Examples of mental states that might affect the mind's position upon the the spectrum between the conservative and the creative at any different moment might include the following:
The level of one's fatigue versus alertness
The state of stimulation of the mind
Any state of depression, unhappiness or sadness
Intoxication with alcohol, or the consumption of other recreational narcotics
The use of medication, in particular psychoactive medication
Any condition of mental illness or unwellness from which one is suffering
How much food one has had to eat
Perceptual conditions (lighting, temperature, etcetera)
Then this author recalled a less fortunate period in his life when he was undergoing psychotic experiences from time to time as a result of psychiatric illness. Due to some very grave events in his life that had taken place over an extended period, the author had come to suffer from a total nervous breakdown or what is occasionally known as Generalised Anxiety Disorder - a sort of psychiatric condition that can potentially result in psychotic episodes, in which one suffers from irrational anxiety about risks that are far less serious in reality than one imagines them to be. This reduces the patient to the proverbial gibbering wreck, often leading them to be unable to leave the house by reason of some imagined irrational fear. These conditions are now subsumed under a more modern psychiatric label "Bipolar II Disorder", the neurochemical analysis being that these conditions are caused by anomalous and harmful extension of the "fight-or-flight" strategy that creates adrenalin rushes in the event of danger. When in a dangerous situation the body releases neurological chemicals that cause crisis-based reactions to protect life. These powerful chemicals, such as adrenalin, override the other neurological chemicals that keep the interactions between the mind and the body calm and stable over ordinary periods.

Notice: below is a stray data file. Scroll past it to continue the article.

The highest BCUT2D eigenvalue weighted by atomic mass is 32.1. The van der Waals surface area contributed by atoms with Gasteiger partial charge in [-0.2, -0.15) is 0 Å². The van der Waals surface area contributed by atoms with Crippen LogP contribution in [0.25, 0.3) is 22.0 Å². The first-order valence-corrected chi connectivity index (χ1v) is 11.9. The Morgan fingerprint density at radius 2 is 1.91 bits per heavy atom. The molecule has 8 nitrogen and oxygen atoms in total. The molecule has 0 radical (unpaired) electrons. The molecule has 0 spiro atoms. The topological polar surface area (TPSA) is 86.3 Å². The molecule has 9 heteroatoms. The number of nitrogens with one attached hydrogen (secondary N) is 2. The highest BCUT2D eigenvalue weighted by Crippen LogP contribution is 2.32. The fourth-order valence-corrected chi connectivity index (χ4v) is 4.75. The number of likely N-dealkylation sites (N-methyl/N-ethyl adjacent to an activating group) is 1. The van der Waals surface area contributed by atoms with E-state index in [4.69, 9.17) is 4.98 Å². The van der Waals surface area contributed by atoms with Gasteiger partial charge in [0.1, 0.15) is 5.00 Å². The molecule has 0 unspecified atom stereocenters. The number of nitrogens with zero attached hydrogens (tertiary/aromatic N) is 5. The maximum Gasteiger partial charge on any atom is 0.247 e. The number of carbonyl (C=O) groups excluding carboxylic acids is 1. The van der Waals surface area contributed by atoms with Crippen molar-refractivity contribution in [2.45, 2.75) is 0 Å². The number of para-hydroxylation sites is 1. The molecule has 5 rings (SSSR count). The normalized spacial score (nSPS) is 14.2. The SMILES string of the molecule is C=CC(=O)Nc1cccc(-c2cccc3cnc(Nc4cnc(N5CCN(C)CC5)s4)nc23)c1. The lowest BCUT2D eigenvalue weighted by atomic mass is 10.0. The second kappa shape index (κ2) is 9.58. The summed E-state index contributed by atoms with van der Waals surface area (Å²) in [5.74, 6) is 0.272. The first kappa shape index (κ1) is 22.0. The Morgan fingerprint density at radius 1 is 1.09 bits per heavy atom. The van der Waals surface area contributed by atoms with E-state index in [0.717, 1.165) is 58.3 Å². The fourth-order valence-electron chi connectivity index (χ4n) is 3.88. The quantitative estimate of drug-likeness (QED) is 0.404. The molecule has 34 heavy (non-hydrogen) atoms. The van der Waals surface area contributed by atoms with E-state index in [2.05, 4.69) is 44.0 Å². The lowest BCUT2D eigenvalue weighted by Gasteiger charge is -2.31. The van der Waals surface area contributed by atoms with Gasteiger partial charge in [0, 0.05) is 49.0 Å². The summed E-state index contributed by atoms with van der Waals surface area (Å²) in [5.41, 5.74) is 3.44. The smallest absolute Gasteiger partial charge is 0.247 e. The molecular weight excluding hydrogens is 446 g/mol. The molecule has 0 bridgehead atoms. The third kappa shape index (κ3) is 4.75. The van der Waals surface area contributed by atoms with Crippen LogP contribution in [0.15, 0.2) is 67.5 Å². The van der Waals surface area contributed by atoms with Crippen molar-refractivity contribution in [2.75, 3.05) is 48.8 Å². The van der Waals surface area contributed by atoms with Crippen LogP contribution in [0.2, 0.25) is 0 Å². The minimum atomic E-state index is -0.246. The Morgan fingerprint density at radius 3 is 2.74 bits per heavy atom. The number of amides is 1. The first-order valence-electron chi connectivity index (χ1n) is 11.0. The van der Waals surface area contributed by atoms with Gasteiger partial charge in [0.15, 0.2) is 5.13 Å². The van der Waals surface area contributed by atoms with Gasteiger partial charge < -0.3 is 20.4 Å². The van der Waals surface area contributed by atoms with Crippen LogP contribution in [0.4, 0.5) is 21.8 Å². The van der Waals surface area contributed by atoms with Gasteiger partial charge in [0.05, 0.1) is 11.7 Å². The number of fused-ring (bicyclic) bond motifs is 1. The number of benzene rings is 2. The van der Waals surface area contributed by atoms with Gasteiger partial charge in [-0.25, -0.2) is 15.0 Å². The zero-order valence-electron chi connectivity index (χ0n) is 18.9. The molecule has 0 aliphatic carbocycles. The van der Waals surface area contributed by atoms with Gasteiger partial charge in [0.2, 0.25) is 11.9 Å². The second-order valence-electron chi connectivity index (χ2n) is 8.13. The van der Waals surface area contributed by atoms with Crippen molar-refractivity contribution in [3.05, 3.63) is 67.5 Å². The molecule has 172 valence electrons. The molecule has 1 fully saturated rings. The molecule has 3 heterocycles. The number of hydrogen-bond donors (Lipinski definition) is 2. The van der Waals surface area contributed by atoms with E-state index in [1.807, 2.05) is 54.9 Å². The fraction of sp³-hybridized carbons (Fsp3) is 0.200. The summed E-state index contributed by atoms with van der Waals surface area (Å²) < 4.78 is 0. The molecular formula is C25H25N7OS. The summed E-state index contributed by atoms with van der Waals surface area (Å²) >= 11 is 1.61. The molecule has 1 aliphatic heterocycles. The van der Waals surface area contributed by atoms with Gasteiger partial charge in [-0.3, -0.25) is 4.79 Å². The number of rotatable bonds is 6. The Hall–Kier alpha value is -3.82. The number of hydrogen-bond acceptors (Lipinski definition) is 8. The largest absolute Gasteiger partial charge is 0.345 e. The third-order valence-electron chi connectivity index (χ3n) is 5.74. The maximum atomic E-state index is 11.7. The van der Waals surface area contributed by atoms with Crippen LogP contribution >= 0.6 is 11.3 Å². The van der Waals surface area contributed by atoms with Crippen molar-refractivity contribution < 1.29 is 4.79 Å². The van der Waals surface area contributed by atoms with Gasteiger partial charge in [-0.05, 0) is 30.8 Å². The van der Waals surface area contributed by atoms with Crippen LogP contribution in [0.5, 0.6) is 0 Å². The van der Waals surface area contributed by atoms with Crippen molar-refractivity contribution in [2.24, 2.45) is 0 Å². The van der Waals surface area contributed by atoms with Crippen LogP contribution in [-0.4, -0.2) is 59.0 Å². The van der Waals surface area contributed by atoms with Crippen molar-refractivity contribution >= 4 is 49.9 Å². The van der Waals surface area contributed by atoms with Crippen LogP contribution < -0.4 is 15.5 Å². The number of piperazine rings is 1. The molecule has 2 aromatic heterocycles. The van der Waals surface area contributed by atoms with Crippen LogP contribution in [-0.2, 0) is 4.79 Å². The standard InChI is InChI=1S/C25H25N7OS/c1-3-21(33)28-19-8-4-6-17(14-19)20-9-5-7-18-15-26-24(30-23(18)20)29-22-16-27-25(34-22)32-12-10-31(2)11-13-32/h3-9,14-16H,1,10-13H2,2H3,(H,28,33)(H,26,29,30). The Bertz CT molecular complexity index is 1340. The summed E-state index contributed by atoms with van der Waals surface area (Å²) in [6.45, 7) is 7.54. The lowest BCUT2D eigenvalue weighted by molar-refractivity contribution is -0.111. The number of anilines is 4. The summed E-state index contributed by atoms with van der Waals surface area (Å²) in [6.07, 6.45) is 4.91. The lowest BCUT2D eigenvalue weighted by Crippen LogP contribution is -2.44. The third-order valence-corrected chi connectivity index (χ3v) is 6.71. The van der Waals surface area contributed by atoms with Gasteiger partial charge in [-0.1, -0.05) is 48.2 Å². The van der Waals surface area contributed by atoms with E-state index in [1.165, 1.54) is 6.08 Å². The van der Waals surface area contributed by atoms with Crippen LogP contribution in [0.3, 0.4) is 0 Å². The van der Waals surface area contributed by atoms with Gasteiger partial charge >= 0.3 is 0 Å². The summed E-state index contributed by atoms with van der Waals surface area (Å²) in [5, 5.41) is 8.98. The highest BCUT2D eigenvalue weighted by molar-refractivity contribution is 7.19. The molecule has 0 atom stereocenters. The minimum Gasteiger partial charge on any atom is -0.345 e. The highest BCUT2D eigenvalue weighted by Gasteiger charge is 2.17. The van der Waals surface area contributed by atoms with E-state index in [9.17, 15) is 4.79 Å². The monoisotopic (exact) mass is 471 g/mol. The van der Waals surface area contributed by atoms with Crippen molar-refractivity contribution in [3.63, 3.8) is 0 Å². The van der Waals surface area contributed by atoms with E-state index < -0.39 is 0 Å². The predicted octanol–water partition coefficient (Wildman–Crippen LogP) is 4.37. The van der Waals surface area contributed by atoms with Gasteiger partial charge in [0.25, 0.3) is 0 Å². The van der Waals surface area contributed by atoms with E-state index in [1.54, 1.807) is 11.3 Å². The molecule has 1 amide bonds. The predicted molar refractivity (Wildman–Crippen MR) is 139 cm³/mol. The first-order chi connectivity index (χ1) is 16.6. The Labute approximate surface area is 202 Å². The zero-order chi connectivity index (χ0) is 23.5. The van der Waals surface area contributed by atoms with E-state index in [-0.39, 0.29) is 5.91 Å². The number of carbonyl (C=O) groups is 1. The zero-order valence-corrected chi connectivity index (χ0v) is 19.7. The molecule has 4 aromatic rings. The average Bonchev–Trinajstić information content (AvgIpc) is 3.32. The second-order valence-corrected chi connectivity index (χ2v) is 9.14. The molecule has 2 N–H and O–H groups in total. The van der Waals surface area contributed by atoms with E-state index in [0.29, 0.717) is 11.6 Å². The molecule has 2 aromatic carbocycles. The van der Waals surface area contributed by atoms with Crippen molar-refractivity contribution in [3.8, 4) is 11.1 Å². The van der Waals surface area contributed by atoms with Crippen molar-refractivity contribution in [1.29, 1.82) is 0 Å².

The problems arise where the circumstances of stress causing the neurochemical fight-or-flight reaction are sustained over an extensive period of time and/or are particularly acute. This may cause an indefinite imbalance in an individual's neurochemical makeup and the neurological balance of the individual may suffer from periodic swings as a result as the usual balancing effect of neurophysiological processes is undermined. This syndrome has been known as Bipolar II Disorder and one of its consequences is to generate extreme reactions in the imagination pursuant to a pervasive irrational sense of anxiety. So the Bipolar II Disorder sufferer might wake up in the middle of the night to see the table lamp and potentially perceive it as a firearm or a stick of dynamite, for example. This is where Bipolar II Disorder sufferers can descend into psychosis, as they start to believe things in respect of which there is no rational basis for doing so.
The purpose of this short digression into mental health disorders is to illustrate that the act of perceptual cognition is in substantial part a neurochemical one and depends upon the neurophysiological status of the brain at the time of perception. Hence the understanding of the meaning of images, other perceptions, concepts and words (because there is at least some connection between words and the concepts and objects that words appear to represent, as Wittgenstein's earlier philosophy posited even if his later philosophy substantially qualified). That is why acts of speculative inferencing from one idea to another, being movements of intellectual thought incapable of replication by a computational algorithm and that are essential to what we have come to call asynchronous cryptology, depend in the nature, direction and extent upon neurobiological and in particular neurochemical factors.